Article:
Une Saison en enfer
The following entry presents criticism of Rimbaud's prose poem Une Saison en enfer (1873). For information on Rimbaud's complete career, see NCLC, Volumes 4 and 35.
In both style and substance, Une Saison en enfer (A Season in Hell) is considered a revolutionary work. Unlike earlier authors of prose poems, Rimbaud shunned conventional description, straightforward narrative, and didactic purpose. Une Saison represents a revolt against the naturalism, precision, and objectivity of the Parnassians, who dominated French poetry in the 1860s and 1870s. Its innovative reliance on suggestion and evocation rather than concrete depiction heralds the inception of the Symbolist movement, whose adherents idolized Rimbaud. In basic form, Une Saison is a unique confessional work in which the poet describes a harrowing emotional and spiritual struggle. Though the poem has been subject to widely divergent interpretations, most recent commentators regard it as both a sardonic account of Rimbaud's beliefs and aspirations, and a moving exploration of universal hopes and desires.
Rimbaud was born on October 20, 1854, in Charleville, a town in northeastern France not far from the Belgian border. He was eighteen years old when he wrote Une Saison, and his literary career—inaugurated when he was fifteen—was nearly over. He began the work in April 1873, and composed most of it in the seclusion of his mother's farmhouse in Roche, near Charleville; however, he may have written parts of it in London and Brussels, where he spent brief periods in May and July with the poet Paul Verlaine. Rimbaud and Verlaine had become lovers in 1871, but their two-year affair was marked by frequent quarrels and separations. Their relationship came to a dramatic close in Brussels on July 10, 1873, when Verlaine—outraged that Rimbaud intended to leave him once again—shot him in the wrist. After recuperating in a Brussels hospital for a week, Rimbaud returned to his mother's farm and completed Une Saison before the month was over. The work was published in November, and Rimbaud took a few copies to Paris, seeking critical acclaim. Disappointed at the lack of interest in his latest creation, Rimbaud left France and spent much of 1874 in England. In January 1875 he began the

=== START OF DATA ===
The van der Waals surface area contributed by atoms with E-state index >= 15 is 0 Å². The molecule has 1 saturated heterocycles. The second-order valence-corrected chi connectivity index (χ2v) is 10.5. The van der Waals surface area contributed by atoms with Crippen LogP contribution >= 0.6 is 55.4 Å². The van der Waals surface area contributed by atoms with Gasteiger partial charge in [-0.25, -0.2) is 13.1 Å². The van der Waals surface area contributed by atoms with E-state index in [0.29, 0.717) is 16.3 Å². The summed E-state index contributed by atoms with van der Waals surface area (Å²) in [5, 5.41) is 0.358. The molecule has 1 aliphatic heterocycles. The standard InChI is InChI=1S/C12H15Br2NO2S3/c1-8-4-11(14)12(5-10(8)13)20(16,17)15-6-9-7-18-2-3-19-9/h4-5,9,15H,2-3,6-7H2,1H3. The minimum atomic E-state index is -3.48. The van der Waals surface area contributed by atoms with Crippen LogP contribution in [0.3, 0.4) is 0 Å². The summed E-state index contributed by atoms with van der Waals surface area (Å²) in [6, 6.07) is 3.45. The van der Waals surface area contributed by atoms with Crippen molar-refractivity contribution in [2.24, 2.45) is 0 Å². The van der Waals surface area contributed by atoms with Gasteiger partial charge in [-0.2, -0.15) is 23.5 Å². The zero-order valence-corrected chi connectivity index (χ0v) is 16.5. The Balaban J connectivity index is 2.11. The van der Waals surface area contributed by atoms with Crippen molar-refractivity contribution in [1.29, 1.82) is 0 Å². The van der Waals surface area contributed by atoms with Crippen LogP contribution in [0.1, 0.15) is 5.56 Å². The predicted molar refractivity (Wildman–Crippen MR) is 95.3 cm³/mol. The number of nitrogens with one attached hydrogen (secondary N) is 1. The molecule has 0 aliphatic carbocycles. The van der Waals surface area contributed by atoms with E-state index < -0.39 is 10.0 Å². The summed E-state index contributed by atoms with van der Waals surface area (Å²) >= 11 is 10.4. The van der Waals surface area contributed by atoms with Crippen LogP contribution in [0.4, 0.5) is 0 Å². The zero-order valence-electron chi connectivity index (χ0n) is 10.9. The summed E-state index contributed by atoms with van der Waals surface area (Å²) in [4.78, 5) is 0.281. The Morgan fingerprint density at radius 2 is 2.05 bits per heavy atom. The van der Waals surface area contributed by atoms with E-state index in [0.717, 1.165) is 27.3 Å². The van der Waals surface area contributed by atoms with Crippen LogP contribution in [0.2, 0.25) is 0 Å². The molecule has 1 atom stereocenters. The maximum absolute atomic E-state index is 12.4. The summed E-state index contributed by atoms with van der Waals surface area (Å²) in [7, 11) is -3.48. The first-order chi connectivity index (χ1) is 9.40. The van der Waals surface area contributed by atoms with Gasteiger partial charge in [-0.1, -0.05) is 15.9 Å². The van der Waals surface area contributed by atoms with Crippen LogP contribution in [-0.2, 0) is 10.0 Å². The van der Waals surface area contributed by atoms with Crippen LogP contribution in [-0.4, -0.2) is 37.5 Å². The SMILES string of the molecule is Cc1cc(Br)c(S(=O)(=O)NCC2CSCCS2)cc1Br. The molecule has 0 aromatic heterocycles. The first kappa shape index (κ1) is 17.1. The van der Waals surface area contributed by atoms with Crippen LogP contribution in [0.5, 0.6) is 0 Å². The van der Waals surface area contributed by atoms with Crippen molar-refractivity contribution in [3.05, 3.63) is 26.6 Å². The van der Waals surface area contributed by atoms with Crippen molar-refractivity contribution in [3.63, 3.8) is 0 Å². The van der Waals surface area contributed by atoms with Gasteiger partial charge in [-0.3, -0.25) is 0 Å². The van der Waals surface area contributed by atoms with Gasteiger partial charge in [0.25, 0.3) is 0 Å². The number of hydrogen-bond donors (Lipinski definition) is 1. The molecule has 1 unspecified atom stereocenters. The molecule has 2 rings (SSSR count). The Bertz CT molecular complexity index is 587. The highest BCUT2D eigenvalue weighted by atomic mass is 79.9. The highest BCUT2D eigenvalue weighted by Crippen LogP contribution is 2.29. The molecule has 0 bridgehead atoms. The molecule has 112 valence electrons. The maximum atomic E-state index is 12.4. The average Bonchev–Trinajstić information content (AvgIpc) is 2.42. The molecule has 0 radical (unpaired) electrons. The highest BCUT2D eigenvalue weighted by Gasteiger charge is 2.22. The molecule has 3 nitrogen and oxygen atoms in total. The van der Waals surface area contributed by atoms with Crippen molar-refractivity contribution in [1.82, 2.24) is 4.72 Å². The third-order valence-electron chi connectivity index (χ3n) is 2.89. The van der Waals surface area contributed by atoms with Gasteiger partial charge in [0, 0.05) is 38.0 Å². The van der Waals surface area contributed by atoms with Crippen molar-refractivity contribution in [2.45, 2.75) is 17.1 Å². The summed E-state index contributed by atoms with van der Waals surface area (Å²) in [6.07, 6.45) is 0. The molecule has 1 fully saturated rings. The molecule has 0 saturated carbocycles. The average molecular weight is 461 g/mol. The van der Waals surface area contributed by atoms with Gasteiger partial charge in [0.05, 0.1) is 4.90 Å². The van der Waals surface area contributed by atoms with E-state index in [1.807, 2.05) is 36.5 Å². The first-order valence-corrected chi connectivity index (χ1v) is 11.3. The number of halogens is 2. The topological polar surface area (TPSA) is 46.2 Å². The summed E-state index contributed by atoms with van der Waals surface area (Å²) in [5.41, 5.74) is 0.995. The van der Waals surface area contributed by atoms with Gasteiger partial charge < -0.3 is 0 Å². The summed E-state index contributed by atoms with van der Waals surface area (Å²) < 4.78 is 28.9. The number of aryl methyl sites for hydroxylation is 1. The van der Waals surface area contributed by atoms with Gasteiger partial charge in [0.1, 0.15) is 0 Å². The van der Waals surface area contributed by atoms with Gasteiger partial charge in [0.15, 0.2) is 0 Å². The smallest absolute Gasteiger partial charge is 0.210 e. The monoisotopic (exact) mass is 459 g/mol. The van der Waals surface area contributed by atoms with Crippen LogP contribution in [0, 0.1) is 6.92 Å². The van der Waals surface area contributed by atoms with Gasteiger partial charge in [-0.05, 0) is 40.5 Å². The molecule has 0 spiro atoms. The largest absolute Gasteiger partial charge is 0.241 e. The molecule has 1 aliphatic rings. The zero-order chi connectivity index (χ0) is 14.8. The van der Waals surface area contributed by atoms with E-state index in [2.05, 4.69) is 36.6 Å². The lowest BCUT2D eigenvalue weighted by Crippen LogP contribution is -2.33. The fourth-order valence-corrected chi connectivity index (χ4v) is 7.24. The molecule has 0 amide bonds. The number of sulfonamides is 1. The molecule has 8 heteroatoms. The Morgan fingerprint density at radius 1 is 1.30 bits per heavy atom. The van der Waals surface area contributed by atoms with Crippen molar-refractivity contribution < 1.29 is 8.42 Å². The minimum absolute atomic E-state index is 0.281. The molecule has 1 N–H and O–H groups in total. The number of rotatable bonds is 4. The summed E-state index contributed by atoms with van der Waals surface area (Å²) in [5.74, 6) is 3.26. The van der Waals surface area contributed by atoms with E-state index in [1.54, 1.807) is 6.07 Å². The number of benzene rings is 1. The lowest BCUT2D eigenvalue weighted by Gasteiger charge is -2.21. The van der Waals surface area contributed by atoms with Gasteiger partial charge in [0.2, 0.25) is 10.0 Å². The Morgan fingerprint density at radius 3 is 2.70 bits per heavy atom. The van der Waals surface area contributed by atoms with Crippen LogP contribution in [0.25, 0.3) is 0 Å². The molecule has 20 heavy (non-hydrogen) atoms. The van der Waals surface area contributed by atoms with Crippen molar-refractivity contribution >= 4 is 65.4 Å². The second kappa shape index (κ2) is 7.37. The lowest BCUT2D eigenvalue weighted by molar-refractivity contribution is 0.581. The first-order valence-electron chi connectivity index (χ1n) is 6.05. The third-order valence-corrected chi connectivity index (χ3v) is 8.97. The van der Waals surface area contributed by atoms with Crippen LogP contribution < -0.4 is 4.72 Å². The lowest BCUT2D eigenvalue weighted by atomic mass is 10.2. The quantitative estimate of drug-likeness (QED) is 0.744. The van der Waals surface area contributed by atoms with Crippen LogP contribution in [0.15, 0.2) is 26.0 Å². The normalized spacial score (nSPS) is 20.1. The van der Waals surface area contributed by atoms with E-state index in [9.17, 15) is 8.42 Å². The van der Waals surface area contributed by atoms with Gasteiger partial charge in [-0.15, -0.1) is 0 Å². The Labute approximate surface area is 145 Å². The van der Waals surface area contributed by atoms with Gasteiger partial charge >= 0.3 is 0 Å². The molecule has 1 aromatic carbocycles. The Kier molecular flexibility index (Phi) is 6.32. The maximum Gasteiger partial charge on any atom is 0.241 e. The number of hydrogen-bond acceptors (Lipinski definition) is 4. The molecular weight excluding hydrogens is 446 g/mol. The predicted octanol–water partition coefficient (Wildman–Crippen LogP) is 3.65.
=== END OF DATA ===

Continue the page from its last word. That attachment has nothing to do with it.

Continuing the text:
nomadic career that would occupy the remainder of his life. After traveling throughout Europe, he journeyed to Africa in 1880. He spent the following years chiefly in Abyssinia (modern-day Ethiopia) where he became a commercial trader, an explorer, and an arms dealer. He died in Marseilles on November 10, 1891.
The composition dates and early publication history of Une Saison en enfer have been well documented by modern scholars. In a letter to his friend Ernest Delahaye, dated May of 1873 and written from Roche, Rimbaud described his progress on a prose poem that he had provisionally titled "Livre païen" ("Pagan Book") or "Livre nègre" ("Negro Book"). After completing the work in July of 1873, Rimbaud took the manuscript to a printer in Brussels, where it was published in November. His sister Isabelle fostered the story that Rimbaud was so discouraged by the lack of critical enthusiasm for Une Saison that he burned the entire edition, and for decades it was generally believed that there were only a few copies in existence. However, in 1901 a Belgian bibliophile named Losseau discovered approximately five hundred copies of the book in the attics of the Brussels printer; apparently they were left in storage because Rimbaud had been unable to pay for them. Losseau shocked the literary world when, in 1915, he revealed his discovery.
Form and Content
Une Saison en enfer is framed as a literary, emotional, and spiritual autobiography. In the course of the work, Rimbaud adopted a series of narrative personas, contended with concrete and abstract protagonists, and addressed a variety of audiences. The prevailing rhetorical style follows a pattern of...
(The entire section is 1,709 words.)